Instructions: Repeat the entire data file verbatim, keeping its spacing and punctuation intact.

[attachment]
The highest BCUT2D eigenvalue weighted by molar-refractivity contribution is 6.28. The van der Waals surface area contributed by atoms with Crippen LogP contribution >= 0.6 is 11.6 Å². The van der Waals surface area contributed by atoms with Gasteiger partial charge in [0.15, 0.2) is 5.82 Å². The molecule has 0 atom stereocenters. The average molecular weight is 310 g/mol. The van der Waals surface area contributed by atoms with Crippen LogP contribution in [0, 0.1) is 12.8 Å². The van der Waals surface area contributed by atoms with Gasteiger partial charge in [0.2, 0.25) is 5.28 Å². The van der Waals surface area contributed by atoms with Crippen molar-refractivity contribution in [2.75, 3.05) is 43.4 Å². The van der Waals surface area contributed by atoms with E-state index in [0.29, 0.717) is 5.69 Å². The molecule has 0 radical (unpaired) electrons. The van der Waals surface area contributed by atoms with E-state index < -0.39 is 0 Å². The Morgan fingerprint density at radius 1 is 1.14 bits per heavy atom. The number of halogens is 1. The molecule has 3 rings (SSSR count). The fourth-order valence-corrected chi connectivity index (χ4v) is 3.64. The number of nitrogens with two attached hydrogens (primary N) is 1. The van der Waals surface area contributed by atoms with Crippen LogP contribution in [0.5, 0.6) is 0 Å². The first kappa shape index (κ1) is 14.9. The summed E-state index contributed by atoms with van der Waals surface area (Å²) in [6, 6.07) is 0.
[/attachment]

The highest BCUT2D eigenvalue weighted by molar-refractivity contribution is 6.28. The van der Waals surface area contributed by atoms with Crippen LogP contribution >= 0.6 is 11.6 Å². The van der Waals surface area contributed by atoms with Gasteiger partial charge in [0.15, 0.2) is 5.82 Å². The molecule has 0 atom stereocenters. The average molecular weight is 310 g/mol. The van der Waals surface area contributed by atoms with Crippen LogP contribution in [0, 0.1) is 12.8 Å². The van der Waals surface area contributed by atoms with Gasteiger partial charge in [0.2, 0.25) is 5.28 Å². The van der Waals surface area contributed by atoms with Crippen molar-refractivity contribution in [2.75, 3.05) is 43.4 Å². The van der Waals surface area contributed by atoms with E-state index in [0.29, 0.717) is 5.69 Å². The molecule has 0 radical (unpaired) electrons. The van der Waals surface area contributed by atoms with E-state index < -0.39 is 0 Å². The Morgan fingerprint density at radius 1 is 1.14 bits per heavy atom. The number of halogens is 1. The molecule has 3 rings (SSSR count). The fourth-order valence-corrected chi connectivity index (χ4v) is 3.64. The number of nitrogens with two attached hydrogens (primary N) is 1. The van der Waals surface area contributed by atoms with Crippen LogP contribution in [0.5, 0.6) is 0 Å². The first kappa shape index (κ1) is 14.9. The summed E-state index contributed by atoms with van der Waals surface area (Å²) in [6, 6.07) is 0.